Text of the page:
What do you do when a neighbor kindly gifts you a 3 pound zucchini? You make zucchini bread. Lots of zucchini bread. And if you’re me, where is the first place you look for a zucchini bread recipe? Smitten Kitchen, of course. Continue reading
Buying items just because they are on sale is only a bargain if you use them. Otherwise they’re a huge waste of money. Impulse grocery shopping usually comes back and bites me in the butt. My most recent example? Those cherries on sale at The Fresh Market were a great price. I was expecting cherries as delicious as the ones I got direct from the farm at Baugher’s. What I got instead was a heaping serving of disappointment. Continue reading
You never get a second chance to make a first impression. Not only is that some commercial tag line, it’s also the God’s honest truth. Sometimes, bad first impressions can’t be overcome. Other times, if you look past them, you find that you were totally wrong. Like that time in middle school when both Kristen Heher and I thought each other was trouble, with a capital T. Maybe we were, but after we got to know each other, we were best friends for two years. As hard as it is for me to admit when I am wrong, it’s even harder not to share with you something so ugly it’s good. Continue reading
The moment I picked those berries, the clock started ticking. One reason the strawberries you buy at the grocery store taste so blah is because they’ve been in suspended animation. They get cold stored which prolongs their shelf life. Fresh picked berries, however, have essentially been removed from their life support system. The morning after harvest, the berries I had set aside from the mega batch of jam were already starting to dry out and wither. Their once shiny exteriors were flat and dull. I needed to get these berries into the kitchen stat. Luckily, the recipe on call that day was Strawberry Frozen Yogurt. I was asked to assist.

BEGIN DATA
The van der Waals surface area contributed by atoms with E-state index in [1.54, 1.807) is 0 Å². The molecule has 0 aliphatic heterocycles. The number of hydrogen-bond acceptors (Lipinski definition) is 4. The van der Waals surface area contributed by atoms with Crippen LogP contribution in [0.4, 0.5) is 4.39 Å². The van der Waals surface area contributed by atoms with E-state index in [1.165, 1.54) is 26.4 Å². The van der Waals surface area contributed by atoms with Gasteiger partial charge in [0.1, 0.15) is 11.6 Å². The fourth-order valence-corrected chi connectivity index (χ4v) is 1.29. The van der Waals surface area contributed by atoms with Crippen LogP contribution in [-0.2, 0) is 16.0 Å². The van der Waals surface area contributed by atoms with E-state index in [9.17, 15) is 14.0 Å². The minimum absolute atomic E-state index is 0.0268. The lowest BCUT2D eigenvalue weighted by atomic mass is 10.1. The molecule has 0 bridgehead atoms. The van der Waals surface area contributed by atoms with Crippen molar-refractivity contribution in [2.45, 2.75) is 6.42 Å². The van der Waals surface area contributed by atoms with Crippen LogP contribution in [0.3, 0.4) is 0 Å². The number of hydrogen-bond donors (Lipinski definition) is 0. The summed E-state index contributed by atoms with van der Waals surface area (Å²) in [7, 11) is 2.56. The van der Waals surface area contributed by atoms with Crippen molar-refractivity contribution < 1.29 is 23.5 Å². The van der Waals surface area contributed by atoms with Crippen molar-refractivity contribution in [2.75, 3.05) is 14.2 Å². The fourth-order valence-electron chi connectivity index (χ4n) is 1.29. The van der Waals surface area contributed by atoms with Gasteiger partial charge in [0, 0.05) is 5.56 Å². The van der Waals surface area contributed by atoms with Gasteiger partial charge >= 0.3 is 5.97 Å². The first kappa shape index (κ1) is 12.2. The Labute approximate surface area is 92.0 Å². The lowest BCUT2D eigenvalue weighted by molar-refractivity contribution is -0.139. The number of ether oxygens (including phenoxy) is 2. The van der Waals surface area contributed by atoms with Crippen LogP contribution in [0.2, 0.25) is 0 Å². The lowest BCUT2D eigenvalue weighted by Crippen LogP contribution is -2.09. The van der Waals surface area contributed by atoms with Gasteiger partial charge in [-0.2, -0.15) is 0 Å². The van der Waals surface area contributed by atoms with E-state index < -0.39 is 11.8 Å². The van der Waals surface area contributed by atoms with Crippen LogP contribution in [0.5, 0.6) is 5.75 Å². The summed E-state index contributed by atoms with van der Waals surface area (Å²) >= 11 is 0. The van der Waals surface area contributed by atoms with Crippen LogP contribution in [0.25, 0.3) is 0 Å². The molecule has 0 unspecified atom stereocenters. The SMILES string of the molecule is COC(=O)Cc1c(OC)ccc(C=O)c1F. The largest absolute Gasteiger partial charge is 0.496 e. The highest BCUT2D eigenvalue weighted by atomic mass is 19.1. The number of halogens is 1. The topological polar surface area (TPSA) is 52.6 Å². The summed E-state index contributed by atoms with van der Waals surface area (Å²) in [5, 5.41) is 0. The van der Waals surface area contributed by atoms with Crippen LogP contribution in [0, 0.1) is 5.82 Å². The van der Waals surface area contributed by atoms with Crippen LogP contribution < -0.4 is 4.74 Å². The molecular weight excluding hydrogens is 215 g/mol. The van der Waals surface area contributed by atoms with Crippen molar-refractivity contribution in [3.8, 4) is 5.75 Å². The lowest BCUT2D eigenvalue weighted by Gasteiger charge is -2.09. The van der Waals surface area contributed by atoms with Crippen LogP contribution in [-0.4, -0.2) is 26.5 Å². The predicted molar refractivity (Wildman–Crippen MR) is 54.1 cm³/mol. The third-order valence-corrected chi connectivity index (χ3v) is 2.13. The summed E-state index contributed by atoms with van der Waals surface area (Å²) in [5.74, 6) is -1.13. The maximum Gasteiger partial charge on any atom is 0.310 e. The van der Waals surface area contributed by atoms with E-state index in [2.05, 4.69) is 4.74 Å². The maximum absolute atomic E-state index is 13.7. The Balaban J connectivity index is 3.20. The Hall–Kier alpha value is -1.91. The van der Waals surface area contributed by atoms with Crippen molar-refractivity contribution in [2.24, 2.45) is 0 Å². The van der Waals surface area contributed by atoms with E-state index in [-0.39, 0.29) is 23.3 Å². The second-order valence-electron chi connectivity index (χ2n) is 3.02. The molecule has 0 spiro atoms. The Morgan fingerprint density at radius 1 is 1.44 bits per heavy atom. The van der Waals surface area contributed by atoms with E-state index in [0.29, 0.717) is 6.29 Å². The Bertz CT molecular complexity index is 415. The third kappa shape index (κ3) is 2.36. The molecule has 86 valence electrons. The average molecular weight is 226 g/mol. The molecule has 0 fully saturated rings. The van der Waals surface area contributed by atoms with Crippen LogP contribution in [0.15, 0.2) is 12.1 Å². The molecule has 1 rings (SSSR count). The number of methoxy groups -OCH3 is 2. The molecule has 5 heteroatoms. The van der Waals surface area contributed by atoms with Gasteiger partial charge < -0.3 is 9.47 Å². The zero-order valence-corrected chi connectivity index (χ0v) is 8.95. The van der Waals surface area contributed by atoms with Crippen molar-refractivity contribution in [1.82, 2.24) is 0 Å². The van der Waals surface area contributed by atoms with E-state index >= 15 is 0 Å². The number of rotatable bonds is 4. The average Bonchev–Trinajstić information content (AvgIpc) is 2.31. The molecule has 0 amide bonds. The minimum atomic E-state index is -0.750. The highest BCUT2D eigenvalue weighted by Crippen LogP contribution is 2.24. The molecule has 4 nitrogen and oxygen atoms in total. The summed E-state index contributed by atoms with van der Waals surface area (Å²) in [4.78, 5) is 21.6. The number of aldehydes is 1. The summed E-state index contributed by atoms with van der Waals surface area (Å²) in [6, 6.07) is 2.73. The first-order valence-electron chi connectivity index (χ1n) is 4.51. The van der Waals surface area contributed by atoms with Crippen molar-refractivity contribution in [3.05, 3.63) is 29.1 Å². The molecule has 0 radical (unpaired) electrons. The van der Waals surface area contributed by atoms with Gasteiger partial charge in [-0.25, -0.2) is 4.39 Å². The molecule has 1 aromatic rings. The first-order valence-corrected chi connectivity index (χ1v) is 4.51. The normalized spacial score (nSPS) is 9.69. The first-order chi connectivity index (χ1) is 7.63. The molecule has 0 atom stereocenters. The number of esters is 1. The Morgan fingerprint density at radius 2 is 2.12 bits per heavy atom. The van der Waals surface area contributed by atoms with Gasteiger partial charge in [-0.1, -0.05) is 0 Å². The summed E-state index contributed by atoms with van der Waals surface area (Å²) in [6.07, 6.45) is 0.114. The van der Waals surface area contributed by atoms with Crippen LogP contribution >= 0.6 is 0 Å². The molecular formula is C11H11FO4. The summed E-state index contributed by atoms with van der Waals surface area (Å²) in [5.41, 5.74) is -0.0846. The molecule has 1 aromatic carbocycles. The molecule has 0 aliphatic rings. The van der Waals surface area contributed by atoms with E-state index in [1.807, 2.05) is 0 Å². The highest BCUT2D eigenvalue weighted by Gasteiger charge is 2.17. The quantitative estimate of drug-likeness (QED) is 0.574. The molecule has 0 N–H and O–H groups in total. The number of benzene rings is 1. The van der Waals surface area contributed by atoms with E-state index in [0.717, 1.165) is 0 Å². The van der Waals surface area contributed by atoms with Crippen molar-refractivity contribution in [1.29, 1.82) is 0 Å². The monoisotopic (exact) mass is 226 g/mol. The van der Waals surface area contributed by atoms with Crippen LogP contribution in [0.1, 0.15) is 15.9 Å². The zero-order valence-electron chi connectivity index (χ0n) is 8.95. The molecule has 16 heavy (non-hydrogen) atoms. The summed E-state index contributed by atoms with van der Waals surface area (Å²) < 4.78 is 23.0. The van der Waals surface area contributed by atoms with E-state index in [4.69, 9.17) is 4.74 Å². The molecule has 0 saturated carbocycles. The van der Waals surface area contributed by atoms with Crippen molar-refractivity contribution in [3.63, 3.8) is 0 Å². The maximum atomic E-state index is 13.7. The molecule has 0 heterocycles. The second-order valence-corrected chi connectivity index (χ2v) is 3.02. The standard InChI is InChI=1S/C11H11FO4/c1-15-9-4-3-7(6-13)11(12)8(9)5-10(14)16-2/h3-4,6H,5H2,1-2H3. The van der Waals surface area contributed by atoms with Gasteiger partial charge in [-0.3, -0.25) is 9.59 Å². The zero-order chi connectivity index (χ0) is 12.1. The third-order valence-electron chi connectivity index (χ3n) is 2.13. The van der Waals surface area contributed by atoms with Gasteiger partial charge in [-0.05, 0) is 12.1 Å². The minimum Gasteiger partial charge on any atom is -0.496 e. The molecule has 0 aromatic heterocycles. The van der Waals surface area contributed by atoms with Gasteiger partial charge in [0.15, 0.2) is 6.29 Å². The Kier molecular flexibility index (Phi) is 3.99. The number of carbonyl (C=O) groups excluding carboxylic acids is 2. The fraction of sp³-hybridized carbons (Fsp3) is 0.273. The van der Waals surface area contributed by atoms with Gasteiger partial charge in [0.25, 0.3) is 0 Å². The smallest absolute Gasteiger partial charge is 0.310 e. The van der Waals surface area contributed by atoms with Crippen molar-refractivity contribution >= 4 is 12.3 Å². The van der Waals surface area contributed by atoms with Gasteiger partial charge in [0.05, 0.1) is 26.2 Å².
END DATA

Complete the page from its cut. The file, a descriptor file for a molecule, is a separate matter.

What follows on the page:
We scrubbed up and got operating. Berries were rinsed, hulled, and sugared. A splash of vodka (optional) was applied. After sitting for two hours, yogurt and lemon juice was added and mixed with a stick blender until smooth. The mix needed additional time in the refrigerator to chill. Then it was off to the ice cream machine. Thirty minutes later, the operation was a complete success and the yogurt was ready to go into the freezer.
This is one time suspended animation is your friend, not your foe.
Strawberry Frozen Yogurt
The recipe I worked from called for french yogurt. I used Fage Greek Yogurt which the folks at Trader Joe’s usually have on hand. If you can’t get Fage or another greek yogurt, strain regular plain yogurt through a paper towel lined sieve in the refrigerator to remove the liquid. You will be left with a thick, creamy yogurt similar to Fage.
I’ve had this recipe for so long that I forgot where it originally came from. It was definitely something I got online. If it’s yours, thanks for sharing.
1 pound strawberries, rinsed and hulled
2/3 cup sugar
2 teaspoons vodka (optional – this helps the frozen yogurt keep a soft consistency)
1 cup plain, whole milk yogurt
1 teaspoon fresh lemon juice
Slice the strawberries into small pieces. Toss in a bowl with the sugar and vodka (if using) until the sugar begins to dissolve. Cover the bowl with plastic wrap and let stand at room temperature for 2 hours, stirring occasionally.
Transfer the strawberries and their juices to a blender or food processor. Add the yogurt and lemon juice. Pulse the machine until the mixture is smooth. Strain the mixture through a sieve to remove any seeds, if you like.
Chill until cold, at least 1 hour. Then freeze in your ice cream maker according to the manufacturer’s directions.